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American impressionist painter Julian Alden Weir was a member of the Cos Cob Art Colony near Greenwich, Connecticut. Although he is not particularly well-known for his paintings, there are some interesting facts about him. Let's take a closer look at his work. 

Early on, Weir concentrated on portraits and still life. He favored the realist style of French Impressionism. He purchased two Manet paintings and was influenced by their art. He praised the artist's Americanness and praised his talent for capturing the essence of New England. However, his later works are characterized by their impressionistic qualities. His later works reflect a greater appreciation for landscape painting.

Weir spent several months painting murals in Chicago before his death. During this time, he was unable to take care of his youngest daughter, Cora. Her older sisters, Ella and Helen, stepped in and took care of Cora. Then, his sister, Ella, was able to take over the child-minding duties while Julian was away. But, later, Weir and his sisters remained on their farm, which is still in Weir's family.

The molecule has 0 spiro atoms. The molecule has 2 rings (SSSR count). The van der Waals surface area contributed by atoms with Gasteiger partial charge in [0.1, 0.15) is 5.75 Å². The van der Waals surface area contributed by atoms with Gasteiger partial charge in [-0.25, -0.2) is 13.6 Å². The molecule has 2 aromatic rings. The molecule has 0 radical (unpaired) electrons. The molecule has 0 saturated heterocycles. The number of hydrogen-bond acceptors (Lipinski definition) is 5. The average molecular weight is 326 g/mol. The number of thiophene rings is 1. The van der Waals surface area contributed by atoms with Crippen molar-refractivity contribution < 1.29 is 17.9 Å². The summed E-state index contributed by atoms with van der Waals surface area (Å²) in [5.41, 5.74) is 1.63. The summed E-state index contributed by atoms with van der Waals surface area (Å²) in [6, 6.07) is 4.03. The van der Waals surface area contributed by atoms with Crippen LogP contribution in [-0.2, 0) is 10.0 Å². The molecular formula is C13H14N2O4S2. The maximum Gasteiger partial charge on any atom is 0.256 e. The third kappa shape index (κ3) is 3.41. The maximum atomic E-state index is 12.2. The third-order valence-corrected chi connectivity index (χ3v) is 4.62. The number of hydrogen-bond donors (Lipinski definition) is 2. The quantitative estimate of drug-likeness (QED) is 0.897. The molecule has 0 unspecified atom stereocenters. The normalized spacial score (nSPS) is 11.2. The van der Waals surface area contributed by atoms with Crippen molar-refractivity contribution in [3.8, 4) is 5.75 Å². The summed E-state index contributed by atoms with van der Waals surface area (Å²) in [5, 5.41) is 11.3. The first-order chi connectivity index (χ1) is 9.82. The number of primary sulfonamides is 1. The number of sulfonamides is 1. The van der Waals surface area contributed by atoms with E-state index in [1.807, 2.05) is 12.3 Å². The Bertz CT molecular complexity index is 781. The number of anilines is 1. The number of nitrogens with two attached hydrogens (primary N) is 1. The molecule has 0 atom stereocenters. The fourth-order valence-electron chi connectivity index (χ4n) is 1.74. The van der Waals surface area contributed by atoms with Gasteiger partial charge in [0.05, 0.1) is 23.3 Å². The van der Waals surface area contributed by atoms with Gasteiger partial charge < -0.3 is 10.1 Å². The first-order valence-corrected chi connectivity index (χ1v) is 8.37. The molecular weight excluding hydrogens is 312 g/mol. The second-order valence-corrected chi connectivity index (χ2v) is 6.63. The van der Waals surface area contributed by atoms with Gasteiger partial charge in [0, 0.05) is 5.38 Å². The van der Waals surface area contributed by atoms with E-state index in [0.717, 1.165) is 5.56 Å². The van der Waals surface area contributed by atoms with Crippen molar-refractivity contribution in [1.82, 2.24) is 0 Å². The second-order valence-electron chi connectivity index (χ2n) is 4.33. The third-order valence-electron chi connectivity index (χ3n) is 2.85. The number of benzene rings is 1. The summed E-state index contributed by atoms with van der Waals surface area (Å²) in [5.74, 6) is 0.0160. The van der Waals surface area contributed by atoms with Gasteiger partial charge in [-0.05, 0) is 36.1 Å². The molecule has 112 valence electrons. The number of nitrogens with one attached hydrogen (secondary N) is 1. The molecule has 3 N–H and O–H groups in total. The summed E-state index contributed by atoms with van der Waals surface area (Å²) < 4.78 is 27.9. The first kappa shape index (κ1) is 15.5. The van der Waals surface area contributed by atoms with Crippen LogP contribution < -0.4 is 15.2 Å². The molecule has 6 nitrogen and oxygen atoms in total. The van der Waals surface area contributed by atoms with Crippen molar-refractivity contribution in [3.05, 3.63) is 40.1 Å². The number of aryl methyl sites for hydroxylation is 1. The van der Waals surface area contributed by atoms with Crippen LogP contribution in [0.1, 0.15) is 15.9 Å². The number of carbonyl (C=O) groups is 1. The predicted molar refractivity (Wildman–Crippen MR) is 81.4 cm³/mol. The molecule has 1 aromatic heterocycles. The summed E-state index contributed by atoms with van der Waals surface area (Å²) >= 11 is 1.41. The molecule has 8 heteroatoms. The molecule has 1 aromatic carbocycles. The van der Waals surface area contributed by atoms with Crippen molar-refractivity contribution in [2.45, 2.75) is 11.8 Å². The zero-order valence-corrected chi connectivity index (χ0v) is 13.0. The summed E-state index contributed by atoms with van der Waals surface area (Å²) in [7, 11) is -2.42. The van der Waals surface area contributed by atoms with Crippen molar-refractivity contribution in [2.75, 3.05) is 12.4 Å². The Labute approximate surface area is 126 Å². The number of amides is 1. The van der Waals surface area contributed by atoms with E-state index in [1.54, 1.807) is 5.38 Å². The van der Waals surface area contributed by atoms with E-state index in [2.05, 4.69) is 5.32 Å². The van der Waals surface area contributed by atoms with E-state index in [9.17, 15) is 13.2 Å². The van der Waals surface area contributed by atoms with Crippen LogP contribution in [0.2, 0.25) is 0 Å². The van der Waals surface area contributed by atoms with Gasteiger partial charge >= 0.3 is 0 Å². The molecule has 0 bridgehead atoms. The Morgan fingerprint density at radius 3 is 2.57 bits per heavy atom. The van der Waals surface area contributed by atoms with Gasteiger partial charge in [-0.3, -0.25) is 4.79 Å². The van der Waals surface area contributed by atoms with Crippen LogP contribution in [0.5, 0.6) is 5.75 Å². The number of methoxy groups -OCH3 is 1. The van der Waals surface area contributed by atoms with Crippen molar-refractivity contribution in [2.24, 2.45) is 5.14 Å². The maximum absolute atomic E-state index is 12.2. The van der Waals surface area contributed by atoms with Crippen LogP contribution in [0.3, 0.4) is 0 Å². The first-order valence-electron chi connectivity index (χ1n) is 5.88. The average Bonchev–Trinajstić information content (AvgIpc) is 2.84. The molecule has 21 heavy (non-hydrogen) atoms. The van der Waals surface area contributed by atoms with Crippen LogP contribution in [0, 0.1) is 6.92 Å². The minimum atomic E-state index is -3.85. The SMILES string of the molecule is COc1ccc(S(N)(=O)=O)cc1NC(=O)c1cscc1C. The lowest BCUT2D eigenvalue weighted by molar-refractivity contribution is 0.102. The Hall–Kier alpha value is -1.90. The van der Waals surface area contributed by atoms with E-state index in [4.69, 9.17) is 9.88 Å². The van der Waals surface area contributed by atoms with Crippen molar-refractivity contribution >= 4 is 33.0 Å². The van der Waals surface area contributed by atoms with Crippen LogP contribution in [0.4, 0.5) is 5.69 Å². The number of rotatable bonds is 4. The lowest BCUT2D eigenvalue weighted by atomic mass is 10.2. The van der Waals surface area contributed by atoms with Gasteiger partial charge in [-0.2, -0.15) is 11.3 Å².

After his father's death, Weir moved to Paris. He enrolled in the Ecole des Beaux-Arts in Paris. There, he studied under Jean-Leon Gerome, a noted French academic. Under Gerome, he studied the structural modelling of form. The artist became famous and was soon exhibiting his paintings in many galleries and museums throughout the world. Weir's works were admired by both art critics and the public.

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